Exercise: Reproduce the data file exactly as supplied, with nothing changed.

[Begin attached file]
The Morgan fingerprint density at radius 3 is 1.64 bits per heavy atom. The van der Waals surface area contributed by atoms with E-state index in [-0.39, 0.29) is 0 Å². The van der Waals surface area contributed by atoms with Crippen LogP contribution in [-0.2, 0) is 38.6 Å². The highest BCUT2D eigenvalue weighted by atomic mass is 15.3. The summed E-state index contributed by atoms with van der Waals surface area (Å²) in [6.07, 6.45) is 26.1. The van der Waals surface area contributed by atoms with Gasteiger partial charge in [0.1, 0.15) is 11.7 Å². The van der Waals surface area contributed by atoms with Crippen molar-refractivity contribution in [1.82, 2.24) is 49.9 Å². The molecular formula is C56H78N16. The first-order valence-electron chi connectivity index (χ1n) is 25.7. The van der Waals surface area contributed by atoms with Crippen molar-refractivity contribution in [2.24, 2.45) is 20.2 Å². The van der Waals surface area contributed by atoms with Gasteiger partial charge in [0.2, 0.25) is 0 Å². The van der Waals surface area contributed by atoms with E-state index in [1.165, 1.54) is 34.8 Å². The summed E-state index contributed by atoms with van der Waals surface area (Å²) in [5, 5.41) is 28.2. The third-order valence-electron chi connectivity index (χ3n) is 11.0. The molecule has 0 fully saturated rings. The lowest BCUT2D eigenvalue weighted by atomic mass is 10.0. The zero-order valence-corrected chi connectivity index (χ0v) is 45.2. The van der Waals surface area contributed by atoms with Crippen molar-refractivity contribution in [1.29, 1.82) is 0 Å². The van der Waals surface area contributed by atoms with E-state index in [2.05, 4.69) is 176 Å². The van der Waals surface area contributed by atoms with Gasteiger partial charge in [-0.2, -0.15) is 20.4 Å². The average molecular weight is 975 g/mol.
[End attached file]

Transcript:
The Morgan fingerprint density at radius 3 is 1.64 bits per heavy atom. The van der Waals surface area contributed by atoms with E-state index in [-0.39, 0.29) is 0 Å². The van der Waals surface area contributed by atoms with Crippen LogP contribution in [-0.2, 0) is 38.6 Å². The highest BCUT2D eigenvalue weighted by atomic mass is 15.3. The summed E-state index contributed by atoms with van der Waals surface area (Å²) in [6.07, 6.45) is 26.1. The van der Waals surface area contributed by atoms with Gasteiger partial charge in [0.1, 0.15) is 11.7 Å². The van der Waals surface area contributed by atoms with Crippen molar-refractivity contribution in [1.82, 2.24) is 49.9 Å². The molecular formula is C56H78N16. The first-order valence-electron chi connectivity index (χ1n) is 25.7. The van der Waals surface area contributed by atoms with Crippen molar-refractivity contribution in [2.24, 2.45) is 20.2 Å². The van der Waals surface area contributed by atoms with Gasteiger partial charge in [0.2, 0.25) is 0 Å². The van der Waals surface area contributed by atoms with E-state index in [1.165, 1.54) is 34.8 Å². The summed E-state index contributed by atoms with van der Waals surface area (Å²) in [5, 5.41) is 28.2. The third-order valence-electron chi connectivity index (χ3n) is 11.0. The molecule has 0 fully saturated rings. The lowest BCUT2D eigenvalue weighted by atomic mass is 10.0. The zero-order valence-corrected chi connectivity index (χ0v) is 45.2. The van der Waals surface area contributed by atoms with Crippen molar-refractivity contribution in [1.29, 1.82) is 0 Å². The van der Waals surface area contributed by atoms with E-state index in [2.05, 4.69) is 176 Å². The van der Waals surface area contributed by atoms with Gasteiger partial charge in [-0.2, -0.15) is 20.4 Å². The average molecular weight is 975 g/mol.